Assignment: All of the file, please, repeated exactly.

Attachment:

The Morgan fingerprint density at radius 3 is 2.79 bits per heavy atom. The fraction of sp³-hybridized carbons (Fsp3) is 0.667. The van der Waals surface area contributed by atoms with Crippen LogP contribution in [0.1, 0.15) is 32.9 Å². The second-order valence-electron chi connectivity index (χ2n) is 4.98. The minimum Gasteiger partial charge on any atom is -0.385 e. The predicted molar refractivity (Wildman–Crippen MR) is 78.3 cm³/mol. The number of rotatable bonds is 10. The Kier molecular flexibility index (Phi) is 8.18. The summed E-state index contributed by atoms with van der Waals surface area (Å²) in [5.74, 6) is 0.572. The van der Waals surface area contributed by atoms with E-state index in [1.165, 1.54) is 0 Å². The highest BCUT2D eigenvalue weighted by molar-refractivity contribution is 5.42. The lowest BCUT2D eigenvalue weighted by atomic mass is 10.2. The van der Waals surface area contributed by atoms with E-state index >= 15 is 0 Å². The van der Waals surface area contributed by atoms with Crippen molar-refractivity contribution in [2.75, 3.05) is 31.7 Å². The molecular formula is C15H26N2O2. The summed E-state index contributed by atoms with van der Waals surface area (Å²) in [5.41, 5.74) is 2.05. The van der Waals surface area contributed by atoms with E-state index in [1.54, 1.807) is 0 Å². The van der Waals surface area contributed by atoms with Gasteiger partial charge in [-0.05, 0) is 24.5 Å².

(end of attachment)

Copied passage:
The Morgan fingerprint density at radius 3 is 2.79 bits per heavy atom. The fraction of sp³-hybridized carbons (Fsp3) is 0.667. The van der Waals surface area contributed by atoms with Crippen LogP contribution in [0.1, 0.15) is 32.9 Å². The second-order valence-electron chi connectivity index (χ2n) is 4.98. The minimum Gasteiger partial charge on any atom is -0.385 e. The predicted molar refractivity (Wildman–Crippen MR) is 78.3 cm³/mol. The number of rotatable bonds is 10. The Kier molecular flexibility index (Phi) is 8.18. The summed E-state index contributed by atoms with van der Waals surface area (Å²) in [5.74, 6) is 0.572. The van der Waals surface area contributed by atoms with E-state index in [1.165, 1.54) is 0 Å². The highest BCUT2D eigenvalue weighted by molar-refractivity contribution is 5.42. The lowest BCUT2D eigenvalue weighted by atomic mass is 10.2. The van der Waals surface area contributed by atoms with E-state index >= 15 is 0 Å². The van der Waals surface area contributed by atoms with Crippen molar-refractivity contribution in [2.75, 3.05) is 31.7 Å². The molecular formula is C15H26N2O2. The summed E-state index contributed by atoms with van der Waals surface area (Å²) in [5.41, 5.74) is 2.05. The van der Waals surface area contributed by atoms with E-state index in [1.54, 1.807) is 0 Å². The van der Waals surface area contributed by atoms with Gasteiger partial charge in [-0.05, 0) is 24.5 Å².